Full expensing also targets the arbitrary nature of the depreciation system. A natural byproduct of the IRS taking on the herculean task of micro-managing the “useful lives” of assets is that fundamentally different assets can be grouped together under the same property class. Thus, the incentives for business investments weigh artificially in favor of assets with shorter recovery periods, rather than investments that will provide the greatest overall value simply as a result of their favorable tax treatment.[13]

Economists and center-right policy organizations are in broad agreement that full expensing would provide a significant boost to economic growth. In February, NTU helped lead a coalition of 29 other organizations urging Congress to adopt full expensing for business investments.[14] Other organizations that signed on to the letter include a “who’s who” of conservative groups: Americans for Tax Reform, Heritage Action for America, FreedomWorks, Citizens Against Government Waste, and many others.

So, Full Expensing Sounds Great. What’s the Problem?

Full expensing has generally run into political, rather than ideological, opposition. It would have the effect of reducing revenues somewhat in the short term by allowing businesses to write off investments immediately. Policymakers who otherwise support tax reform but who are determined to limit its impact on the short-term deficit have raised concerns that including full expensing could result in a less significant reduction in the corporate tax rate.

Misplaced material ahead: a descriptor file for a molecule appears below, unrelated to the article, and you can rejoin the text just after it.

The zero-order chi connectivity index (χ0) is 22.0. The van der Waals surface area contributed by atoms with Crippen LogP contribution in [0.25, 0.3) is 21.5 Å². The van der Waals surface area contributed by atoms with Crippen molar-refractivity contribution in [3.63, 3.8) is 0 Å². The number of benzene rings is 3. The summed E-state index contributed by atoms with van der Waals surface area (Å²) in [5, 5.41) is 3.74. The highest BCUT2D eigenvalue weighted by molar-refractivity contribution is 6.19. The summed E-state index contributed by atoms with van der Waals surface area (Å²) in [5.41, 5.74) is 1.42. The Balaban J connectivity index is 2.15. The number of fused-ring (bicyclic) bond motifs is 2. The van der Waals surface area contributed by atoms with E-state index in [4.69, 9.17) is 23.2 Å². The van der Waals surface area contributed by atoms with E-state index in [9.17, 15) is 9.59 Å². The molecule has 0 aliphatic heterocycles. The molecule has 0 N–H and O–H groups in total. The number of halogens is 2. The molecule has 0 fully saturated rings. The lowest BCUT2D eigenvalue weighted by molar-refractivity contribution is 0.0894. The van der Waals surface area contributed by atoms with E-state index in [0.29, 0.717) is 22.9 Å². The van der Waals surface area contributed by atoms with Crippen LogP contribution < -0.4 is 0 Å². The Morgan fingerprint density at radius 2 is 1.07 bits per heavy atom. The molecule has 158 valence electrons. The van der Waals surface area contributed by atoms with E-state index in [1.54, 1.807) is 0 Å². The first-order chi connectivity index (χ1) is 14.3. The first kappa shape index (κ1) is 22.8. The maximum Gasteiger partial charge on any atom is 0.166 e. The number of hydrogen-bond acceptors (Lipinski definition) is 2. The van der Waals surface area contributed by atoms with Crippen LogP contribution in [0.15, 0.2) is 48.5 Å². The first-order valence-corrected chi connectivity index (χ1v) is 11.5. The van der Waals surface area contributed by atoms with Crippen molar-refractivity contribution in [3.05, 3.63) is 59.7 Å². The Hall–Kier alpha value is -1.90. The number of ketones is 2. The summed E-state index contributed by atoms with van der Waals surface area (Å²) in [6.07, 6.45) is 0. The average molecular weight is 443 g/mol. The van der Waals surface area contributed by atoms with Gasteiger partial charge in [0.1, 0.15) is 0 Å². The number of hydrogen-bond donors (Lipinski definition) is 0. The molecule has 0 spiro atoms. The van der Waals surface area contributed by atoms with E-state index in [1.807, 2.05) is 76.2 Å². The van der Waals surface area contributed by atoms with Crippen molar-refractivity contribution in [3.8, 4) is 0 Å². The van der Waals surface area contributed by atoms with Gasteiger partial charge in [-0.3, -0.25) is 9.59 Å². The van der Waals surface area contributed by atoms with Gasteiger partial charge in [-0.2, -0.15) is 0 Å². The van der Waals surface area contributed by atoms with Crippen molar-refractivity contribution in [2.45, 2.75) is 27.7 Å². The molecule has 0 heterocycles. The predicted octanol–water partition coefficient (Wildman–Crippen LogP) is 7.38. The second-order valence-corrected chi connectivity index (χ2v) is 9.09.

Additionally, while full expensing promises significant economy-wide benefits, some industries see rate reduction as a higher priority. Several business coalitions have come out against expensing, seeing it as a policy that competes with steeper rate reductions or other goals.[15] In this view, revenue reductions are essentially a “zero-sum” game in which one dollar devoted to expensing means one dollar that cannot go toward lowering the rate.

Supporters of tax reform should not let smarter policy on expensing compete with smarter policy on corporate tax rates. They are, to appropriate an old advertising slogan, two great tastes that taste great together. Both policies reduce disincentives for investment on the margin, making it more likely that businesses will expand and hire. Deficit impacts they have can be offset by eliminating distorting credits and deductions, or by reducing expenditures.

One of the great lessons of the 1986 tax reform is that an otherwise excellent package was hampered by actually lengthening depreciation schedules in ways that reduced the growth that was unleashed by that landmark legislation.[16] This is because rate reductions offer relatively fewer economic benefits for a given revenue impact than full expensing. Tax Foundation compared two policies with identical impacts on revenue when fully phased in, a 6.75 percent cut to the corporate tax rate and full expensing for corporate investment. The result was that full expensing provided more than twice as much GDP growth over the long run.[17]